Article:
Summary: An inductive message using biblical narrative to encourage Christians to turn to God in prayer because he will answer them.
Purpose: to be the Holy Spirit’s second witness calling God’s people in my care to cooperate with God in order to receive answers to their prayers.
Response: Individuals will ponder Jesus’ question to the man by the pool of Bethesda – "Do you want to get well?" If they do they can come to the altar rail as we sing.
Pattern: An inductive message using biblical narrative to encourage Christians to turn to God in prayer because he will answer them.
Intro: Let’s travel back in time to the early first century in the city of Jerusalem – to a time when the political leaders joined the religious leaders in persecuting the church.
Story context and initial problem (12:1-4)
King Herod was a Jew raised in Rome and appointed by Caesar to rule Israel. He used his command of the Roman army to arrest some that belonged to the church. He had James, the brother of John, put to death with the sword. (James, John and Peter were Jesus’ best friends while he walked on earth.) When King Herod saw that killing James pleased the Jews, he went on to capture Peter too. Herod put Peter in prison, entrusting him to four squads of four soldiers each. Herod intended to bring him out for public trial after the Feast of Passover was finished.
There was no way for Peter to escape. There was no way for the church to rescue him either. I’m sure the other Christians were very discouraged by the picture they saw.
Have you ever been DISCOURAGED by the picture of your circumstances? Are you facing situations that seem impossible to escape from? Are you wondering if anyone can rescue you?
1. Are you confronted with relationship problems?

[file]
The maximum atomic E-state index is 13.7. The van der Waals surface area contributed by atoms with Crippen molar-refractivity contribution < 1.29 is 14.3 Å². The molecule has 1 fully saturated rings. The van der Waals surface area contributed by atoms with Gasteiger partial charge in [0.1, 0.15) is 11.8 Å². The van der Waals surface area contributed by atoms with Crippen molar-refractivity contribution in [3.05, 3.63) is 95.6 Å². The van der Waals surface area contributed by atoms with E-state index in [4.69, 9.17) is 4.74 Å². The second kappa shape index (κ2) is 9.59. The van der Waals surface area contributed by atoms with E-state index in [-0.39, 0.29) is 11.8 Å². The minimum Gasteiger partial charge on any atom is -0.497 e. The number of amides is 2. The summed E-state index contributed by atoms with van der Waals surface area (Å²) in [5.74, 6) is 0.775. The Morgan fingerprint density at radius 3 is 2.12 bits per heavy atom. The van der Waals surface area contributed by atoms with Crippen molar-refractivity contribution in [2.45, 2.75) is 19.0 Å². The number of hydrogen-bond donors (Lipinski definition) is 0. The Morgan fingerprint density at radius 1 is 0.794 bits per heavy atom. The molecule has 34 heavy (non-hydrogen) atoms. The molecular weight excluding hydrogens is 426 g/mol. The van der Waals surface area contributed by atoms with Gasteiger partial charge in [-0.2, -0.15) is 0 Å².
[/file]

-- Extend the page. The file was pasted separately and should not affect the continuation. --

2. Are you bound up with financial difficulties?
3. Has a bad habit or addiction locked you into a painful spiral of despair?
4. Could it be that someone you love deeply refuses to even talk about Jesus let alone consider receiving him as Lord and Savior?
If the picture of your circumstances discourages you then you know exactly what those Christians felt like.
Story of prayer meeting (12:5)
So Peter was kept in prison, but what did the church do? I can imagine they called an emergency meeting to discuss the options. All kinds of ides were suggested. “Let’s run before the army comes for us.” “Let’s get a lawyer and sue the government for infringing on our freedom of worship.” “Let’s form a protest march on Main Street and hold a sit-in on the jail house steps.” Finally, some dear old saint says, “Folks, we can’t do anything but pray.” And so the church decided to pray started earnestly pleading with God for Peter.
When was the last time you DECIDED to pray about your situation? Have you caught yourself thinking, “All I can do is pray”?
1. Do you feel like prayer isn’t much but that it’s better than nothing is?
2. As you gaze on the discouraging picture of your circumstances, is praying all that you can do?
3. Do you believe it is enough simply to pray?
If the picture of your circumstances discourages you and all you can do is pray, then you know exactly what those Christians felt like.